- More than 90% of Americans eat turkey on Thanksgiving Day, 50% percent put their stuffing inside the turkey and more than 40 million green bean casseroles are served on Thanksgiving.
- A turkey typically has about 70 percent white meat and 30 percent dark meat.
- Turkey is listed among the top 10 foods for your eyes because it’s rich in zinc
Have a great Thanksgiving everyone! Enjoy the time with your family and friends.
Thank you!!!!! That is so great to here ! As long as they keep asking questions, I will keep trying to educate them (though at times I feel like I’m talking to a brick wall)
November 17, 2011 – About 300 activists representing the animal rights, environmental, and public health movements converged in Arlington, VA on October 27-29 for the first-ever “Conference to End Factory Farming”. More than 25 speakers attempted to gain the attention of decision makers in Washington, D.C. with sessions titled “The Hidden Costs of Factory Farming”, “Inside the Industry”, and “Building Coalitions for Change”. The goal of the event? To create synergy between competing activist campaigns and frame their extreme goal of eliminating today’s animal agriculture industry as a mainstream effort. The event was co-hosted by Farm Sanctuary and the ASPCA and sponsored by a wide variety of extremist organizations and companies including the Humane Society of the United States, Mercy for Animals, Compassion Over Killing, A Well Fed World, Compassion in World Farming, E: The Environmental Magazine, Discovery’s TreeHugger, and Whole Foods Market.
Many speakers revealed just how out of step with American values during their presentations. For example, Holly Cheever, of HSUS’ Veterinary Medical Association Leadership Council said that “slaughterhouses are a kind of Auschwitz”. This equating of human suffering with agricultural practices not only diminishes the horrors inflicted on the victims of the Holocaust, but is a sentiment commonly expressed by PETA and other extremist groups. Jonathan Balcome, author of Pleasurable Kingdom and a former HSUS and PETA employee, referred to the the push for animal rights as comparable to “African colonialism, slavery, women’s rights, and the civil rights movement”. Many of the extremists seemed to realize that while their beliefs are not mainstream, they could still seek to influence the public through emotional appeals. As speaker Nick Cooney of The Humane League put it: “revolution is not a question of virtue, but of effectiveness.” Notably, the single presenter who suggested compromise to target large-scale producers rather than eliminating animal agriculture in entirety, Dr. John Ikerd of the University of Missouri, was met with ridicule from the audience and fellow presenters. HSUS Senior Director of Farm Animal Protection Paul Shapiro responded to Ikerd by saying that “combating factory farming and promoting veganism are not exclusive concepts”. Promoting veganism – and as speaker Mark Bekoff claimed, sharing the idea that meat is a “who” rather than a “what” – was a main goal of the meeting. Farm Sanctuary President Gene Baur elaborated on this ambition during a pre-conference media interview, saying: “But at the end of the day, it’s not necessary to eat any animal products. We’ll continue to hold up the vegan ideal, but we will also support and encourage any steps that move away from the industrial factory-farming model.”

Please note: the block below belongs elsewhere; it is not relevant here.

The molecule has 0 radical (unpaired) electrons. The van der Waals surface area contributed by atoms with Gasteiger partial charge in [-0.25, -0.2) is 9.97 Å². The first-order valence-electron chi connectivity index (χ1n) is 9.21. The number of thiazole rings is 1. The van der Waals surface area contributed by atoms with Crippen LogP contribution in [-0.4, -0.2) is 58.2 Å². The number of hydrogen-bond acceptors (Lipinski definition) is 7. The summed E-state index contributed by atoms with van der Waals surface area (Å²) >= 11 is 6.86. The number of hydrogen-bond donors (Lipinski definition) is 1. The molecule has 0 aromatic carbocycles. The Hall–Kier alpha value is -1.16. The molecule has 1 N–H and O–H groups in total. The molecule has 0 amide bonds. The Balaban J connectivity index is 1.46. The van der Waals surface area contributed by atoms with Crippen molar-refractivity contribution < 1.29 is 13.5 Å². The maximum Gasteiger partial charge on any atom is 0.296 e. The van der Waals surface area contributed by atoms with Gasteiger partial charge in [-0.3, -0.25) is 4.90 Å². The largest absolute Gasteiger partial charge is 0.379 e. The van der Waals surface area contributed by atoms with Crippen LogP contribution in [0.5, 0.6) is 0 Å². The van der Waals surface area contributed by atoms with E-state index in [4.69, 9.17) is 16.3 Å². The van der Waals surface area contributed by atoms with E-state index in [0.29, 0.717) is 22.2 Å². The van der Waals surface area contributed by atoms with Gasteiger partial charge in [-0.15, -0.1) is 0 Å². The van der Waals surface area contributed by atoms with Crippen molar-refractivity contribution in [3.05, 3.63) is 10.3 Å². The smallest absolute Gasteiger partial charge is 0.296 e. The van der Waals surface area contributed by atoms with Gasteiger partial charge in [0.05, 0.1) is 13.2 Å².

The activists discussed tactics to intimidate farmers and ranchers using litigation and legislation while promoting the “factory farm” stereotype to the public. Nathan Runkle, Director of Mercy for Animals, indicated that undercover videos represent the “lifeblood” of the organization. Speaker David Wolfson, a partner with the Milbank Tweed law firm and professor at NYU’s school of law, said that providing pro bono work to activist groups is one of the most important things lawyers can do to help the movement. He also elaborated on the legal strategy used during California’s Proposition 2 campaign, saying that “if a farmer came out in criticism of the ballot initiative, they would be subject to undercover investigation and sued”.
Selected Conference Quotes:
- “For modern animal agriculture, the less the consumer knows, the better.” – Dr. Michael Greger (HSUS)